19 February 2008

Spe salvi, 4

Just when you though I'd forgotten about Spe salvi I'm back at it. I'll try to continue posting a bit each day until we get to the end.

In the fourth paragraph of his encyclical on hope, Pope Benedict XVI discusses what he terms an “informative” and a “performative” vision of Christianity. In the United States of America, we might term these Christianity of the “mind” and of the “heart,” respectively.

The Holy Father asks:
Can our encounter with the God who in Christ has shown us his face and opened
his heart be for us too not just “informative” but “performative” – that is to
say, can it change our lives, so that we know we are redeemed through the hope
that it expresses (4)?
This is a serious question for each of us, one well worth considering. Will the hope that we have in Jesus Christ change our lives so that our very lives will bear witness to the reality of redemption?

The temptation is all too real for us to be “informed” by the Gospel but not affected by it. We see it especially in the seemingly ever-growing number of people who know about Christ but do not know him.

How many in our own families know about Christ but not know him? What will we do to help introduce them not to the facts about Jesus, but to Jesus himself?

Of course, there is also today the ever-growing reality of people who do not even know about Christ. Ask your person when Jesus lived and see how many can tell you? It is a truly lamentable situation and one that must quickly change through the witness of those who lives are marked with hope, whose hope becomes “performative.”

Turning his thoughts again to Saint Josephine Bakhita, Pope Benedict XVI recalls that “Christianity did not bring a message of social revolution like that of the ill-fated Spartacus, whose struggle led to so much bloodshed” (4).

If Christianity did not bring a social revolution – contrary to the claims of no small number today – what did it bring? It brought something heretofore unseen. Says the Holy Father:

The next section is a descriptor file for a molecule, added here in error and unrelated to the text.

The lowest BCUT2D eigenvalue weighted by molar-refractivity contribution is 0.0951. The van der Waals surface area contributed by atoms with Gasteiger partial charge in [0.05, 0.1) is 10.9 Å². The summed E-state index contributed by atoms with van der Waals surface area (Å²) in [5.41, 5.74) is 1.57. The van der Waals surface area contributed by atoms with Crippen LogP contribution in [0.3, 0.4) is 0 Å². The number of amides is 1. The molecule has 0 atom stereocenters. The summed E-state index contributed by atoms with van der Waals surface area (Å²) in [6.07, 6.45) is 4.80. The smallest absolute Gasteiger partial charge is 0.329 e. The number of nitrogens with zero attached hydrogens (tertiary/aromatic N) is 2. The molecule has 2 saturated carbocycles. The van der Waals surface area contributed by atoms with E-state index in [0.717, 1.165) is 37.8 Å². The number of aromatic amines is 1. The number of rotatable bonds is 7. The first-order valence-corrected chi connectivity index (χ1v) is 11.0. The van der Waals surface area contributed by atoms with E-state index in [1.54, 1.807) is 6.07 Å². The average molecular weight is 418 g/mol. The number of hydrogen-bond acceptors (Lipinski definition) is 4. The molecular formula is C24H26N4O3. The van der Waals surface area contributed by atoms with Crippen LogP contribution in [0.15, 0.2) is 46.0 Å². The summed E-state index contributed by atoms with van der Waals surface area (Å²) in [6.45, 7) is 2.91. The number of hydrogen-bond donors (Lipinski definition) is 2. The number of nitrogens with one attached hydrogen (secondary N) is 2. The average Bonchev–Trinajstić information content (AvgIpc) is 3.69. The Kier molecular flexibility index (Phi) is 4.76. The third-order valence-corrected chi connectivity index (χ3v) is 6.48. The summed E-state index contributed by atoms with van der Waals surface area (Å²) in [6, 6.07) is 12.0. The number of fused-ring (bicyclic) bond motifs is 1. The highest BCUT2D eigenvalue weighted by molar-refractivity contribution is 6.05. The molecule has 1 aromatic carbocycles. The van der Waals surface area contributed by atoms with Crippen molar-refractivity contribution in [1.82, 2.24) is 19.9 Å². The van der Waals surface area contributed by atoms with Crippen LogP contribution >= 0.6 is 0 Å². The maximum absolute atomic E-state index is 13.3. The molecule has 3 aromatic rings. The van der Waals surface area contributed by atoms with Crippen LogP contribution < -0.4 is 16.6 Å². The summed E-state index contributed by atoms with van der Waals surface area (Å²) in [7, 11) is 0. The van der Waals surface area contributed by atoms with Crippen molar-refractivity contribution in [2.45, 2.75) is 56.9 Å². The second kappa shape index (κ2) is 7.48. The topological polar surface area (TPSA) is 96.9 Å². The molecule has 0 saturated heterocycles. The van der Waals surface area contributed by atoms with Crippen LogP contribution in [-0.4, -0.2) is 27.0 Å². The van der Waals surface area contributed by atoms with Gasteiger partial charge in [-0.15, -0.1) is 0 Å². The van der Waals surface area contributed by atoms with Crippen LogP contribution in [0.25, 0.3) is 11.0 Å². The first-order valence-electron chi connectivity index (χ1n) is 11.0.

Jesus, who himself died on the Cross, brought something totally different: an
encounter with the Lord of all lords, an encounter with the living God and thus
an encounter with a hope stronger than the sufferings of slavery, a hope which
therefore transformed life and the world from within (4).
The Christian Gospel is not one of exterior social or political revolution, but of internal spiritual revolution. Christianity unites people in ways that political situations and systems never can. Christians, “by virtue of their Baptism they had been reborn, they had been given to drink of the same Spirit and they received the Body of the Lord together, alongside one another” (4).

The interior revolution brought about by Christ helps us see that our home is not here on earth, in this world, but is in heaven. Consequently, the “present society is recognized by Christians as an exile; they belong to a new society which is the goal of their common pilgrimage and which is anticipated in the course of that pilgrimage” (4).

The penances that we perform during Lent are to help us detach from the things of this world and to become attached, as it were, to things of heaven, our true home. The “performative” vision of Christianity always leads to heaven, to union with Christ.

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